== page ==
Kentucky Bill Requiring Written Description of Ultrasound Images Prior to Abortion (HB 103)
This law was last updated on Sep 6, 2018
HB 103 would require a physician to perform an obstetric ultrasound on a pregnant person prior to the patient giving informed consent for an abortion, except in the case of a medical emergency.
The physician would be required to display the ultrasound images so that the patient may view the images. The physician would also be required to utilize an ultrasound transducer or a fetal heart rate monitor in order for the patient to hear the heartbeat, if audible.
The bill would require a physician to provide a written medical description of the required ultrasound imaging prior to a pregnant person giving informed consent to the performance of an abortion.
Previous Kentucky law required a pregnant person to undergo a mandatory ultrasound procedure—including a “speech-and-display requirement” that requires the physician to place the ultrasound images in the patient’s view and read a state-mandated script about the images even if the patient does not want to see the images or hear the description.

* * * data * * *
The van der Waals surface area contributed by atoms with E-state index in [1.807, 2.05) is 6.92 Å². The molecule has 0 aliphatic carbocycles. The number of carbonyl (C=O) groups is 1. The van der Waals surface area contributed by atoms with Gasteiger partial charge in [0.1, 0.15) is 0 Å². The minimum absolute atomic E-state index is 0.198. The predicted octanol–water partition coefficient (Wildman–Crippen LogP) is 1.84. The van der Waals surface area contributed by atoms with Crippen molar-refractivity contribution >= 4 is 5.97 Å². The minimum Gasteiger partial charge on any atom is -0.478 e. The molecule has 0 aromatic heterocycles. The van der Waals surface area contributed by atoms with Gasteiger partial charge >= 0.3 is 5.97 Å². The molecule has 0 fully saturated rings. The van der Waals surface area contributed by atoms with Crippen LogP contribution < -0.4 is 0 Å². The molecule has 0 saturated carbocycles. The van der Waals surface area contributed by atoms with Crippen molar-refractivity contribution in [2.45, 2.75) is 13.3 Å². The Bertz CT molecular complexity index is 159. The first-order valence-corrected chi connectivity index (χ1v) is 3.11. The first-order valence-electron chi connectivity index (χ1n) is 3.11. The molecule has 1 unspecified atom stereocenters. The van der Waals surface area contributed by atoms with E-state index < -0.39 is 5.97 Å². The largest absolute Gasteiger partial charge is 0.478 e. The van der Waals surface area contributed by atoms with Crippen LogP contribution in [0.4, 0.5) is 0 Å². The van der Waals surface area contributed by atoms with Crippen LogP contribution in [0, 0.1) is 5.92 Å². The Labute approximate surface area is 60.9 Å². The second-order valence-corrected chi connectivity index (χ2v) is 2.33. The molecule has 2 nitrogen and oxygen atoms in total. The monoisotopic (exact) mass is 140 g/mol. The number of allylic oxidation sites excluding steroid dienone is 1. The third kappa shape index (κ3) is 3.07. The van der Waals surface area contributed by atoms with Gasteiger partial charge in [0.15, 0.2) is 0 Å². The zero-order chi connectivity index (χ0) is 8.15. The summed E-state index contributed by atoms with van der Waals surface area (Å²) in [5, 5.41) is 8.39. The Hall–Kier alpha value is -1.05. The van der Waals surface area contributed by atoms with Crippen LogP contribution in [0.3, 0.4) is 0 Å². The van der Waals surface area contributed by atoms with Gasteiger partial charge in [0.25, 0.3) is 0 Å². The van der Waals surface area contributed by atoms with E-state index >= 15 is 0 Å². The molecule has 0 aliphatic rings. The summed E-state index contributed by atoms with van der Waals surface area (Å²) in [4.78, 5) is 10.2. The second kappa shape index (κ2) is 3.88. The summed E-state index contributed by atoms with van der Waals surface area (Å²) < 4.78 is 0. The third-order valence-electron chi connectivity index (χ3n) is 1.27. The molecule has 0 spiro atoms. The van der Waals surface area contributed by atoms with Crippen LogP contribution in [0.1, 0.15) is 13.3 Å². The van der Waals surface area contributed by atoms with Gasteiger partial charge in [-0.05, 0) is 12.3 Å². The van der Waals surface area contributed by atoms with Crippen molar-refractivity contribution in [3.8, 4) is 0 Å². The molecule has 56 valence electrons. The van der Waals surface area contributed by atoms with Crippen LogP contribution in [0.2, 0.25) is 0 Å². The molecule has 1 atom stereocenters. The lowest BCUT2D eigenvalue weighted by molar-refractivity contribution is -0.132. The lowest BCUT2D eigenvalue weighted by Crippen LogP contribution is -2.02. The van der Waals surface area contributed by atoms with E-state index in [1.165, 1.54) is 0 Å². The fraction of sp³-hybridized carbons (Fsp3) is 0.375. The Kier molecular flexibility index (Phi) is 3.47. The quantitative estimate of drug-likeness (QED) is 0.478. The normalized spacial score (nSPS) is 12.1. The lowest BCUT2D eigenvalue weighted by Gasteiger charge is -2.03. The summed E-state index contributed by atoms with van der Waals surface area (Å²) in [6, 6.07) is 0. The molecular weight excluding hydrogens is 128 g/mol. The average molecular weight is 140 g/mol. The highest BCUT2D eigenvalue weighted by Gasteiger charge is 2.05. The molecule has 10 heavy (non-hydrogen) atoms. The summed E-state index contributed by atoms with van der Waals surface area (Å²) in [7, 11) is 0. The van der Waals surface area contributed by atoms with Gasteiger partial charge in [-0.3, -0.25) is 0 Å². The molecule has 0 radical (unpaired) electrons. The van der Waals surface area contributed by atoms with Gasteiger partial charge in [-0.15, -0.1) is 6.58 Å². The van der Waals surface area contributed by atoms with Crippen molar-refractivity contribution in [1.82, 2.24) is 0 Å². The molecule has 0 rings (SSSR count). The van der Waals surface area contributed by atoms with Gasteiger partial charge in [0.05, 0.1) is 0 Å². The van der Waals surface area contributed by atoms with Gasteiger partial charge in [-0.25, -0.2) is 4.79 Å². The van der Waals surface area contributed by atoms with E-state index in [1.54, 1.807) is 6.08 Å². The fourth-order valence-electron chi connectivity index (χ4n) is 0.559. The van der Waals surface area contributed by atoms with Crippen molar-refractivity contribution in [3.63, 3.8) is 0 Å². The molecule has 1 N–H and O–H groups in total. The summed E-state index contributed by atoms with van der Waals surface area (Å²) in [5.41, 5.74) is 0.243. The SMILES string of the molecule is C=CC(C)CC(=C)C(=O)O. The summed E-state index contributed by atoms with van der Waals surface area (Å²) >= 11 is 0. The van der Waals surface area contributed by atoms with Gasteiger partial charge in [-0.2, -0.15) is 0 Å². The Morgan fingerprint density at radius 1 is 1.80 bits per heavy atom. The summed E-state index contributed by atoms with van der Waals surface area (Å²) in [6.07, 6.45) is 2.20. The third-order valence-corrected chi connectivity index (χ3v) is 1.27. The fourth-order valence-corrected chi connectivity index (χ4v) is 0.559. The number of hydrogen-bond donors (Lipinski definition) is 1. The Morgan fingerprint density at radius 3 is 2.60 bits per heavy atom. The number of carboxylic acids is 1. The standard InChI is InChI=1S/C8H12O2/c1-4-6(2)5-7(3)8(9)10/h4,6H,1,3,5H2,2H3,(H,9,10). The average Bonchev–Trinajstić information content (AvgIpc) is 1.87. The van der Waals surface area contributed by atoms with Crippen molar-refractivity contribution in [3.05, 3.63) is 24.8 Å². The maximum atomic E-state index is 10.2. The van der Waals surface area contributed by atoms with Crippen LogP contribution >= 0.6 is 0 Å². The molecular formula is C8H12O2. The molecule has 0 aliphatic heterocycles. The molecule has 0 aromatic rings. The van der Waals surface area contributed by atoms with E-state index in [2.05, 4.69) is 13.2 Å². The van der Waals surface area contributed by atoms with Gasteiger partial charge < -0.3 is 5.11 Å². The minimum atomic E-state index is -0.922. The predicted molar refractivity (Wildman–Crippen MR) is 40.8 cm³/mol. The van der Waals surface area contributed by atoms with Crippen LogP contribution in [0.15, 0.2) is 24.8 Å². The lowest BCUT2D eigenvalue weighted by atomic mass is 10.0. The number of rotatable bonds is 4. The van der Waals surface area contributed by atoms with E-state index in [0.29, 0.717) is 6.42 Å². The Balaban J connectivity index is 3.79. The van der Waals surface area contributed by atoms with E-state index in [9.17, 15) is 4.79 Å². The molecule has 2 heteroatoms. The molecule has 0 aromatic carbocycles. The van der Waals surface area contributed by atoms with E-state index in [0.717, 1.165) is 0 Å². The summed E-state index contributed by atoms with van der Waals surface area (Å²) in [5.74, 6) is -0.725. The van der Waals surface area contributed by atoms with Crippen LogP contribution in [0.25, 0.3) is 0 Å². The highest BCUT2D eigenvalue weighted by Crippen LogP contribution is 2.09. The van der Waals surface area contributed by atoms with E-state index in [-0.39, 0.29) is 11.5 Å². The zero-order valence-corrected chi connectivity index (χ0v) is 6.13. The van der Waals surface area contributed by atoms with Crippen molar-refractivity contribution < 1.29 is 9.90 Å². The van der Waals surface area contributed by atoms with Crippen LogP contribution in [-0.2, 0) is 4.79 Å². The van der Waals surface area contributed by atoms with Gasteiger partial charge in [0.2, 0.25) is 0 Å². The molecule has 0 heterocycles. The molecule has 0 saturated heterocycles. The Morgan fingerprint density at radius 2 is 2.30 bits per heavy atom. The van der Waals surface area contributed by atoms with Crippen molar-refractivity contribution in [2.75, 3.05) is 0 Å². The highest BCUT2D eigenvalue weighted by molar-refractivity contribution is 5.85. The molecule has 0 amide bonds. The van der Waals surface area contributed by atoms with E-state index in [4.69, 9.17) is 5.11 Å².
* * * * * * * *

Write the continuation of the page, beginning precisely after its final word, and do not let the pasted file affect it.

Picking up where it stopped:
This requirement became law during the 2017 legislative session and was immediately challenged in court (see EMW Women’s Surgical Center v. Beshear). The law was ultimately ruled unconstitutional and blocked.
This bill would remove the unlawful “speech-and-display requirement” and instead require the physician to provide a written medical description of the ultrasound images. The written description must include the following:
- A statement that the ultrasound images depict the images of a live human being;
- The location of each fetus within the uterus;
- The number of fetuses depicted;
- The dimensions of each fetus;
- The presence of external members and internal organs, if present and viewable; and
- If the ultrasound images indicate that fetal demise has occurred, a statement informing the pregnant person of that fact.
The bill declares this issue an emergency, which means the bill would take effect immediately upon passage and approval of the Governor.
Similar to HB 2, which became law in 2017, but was ultimately ruled unconstitutional and blocked.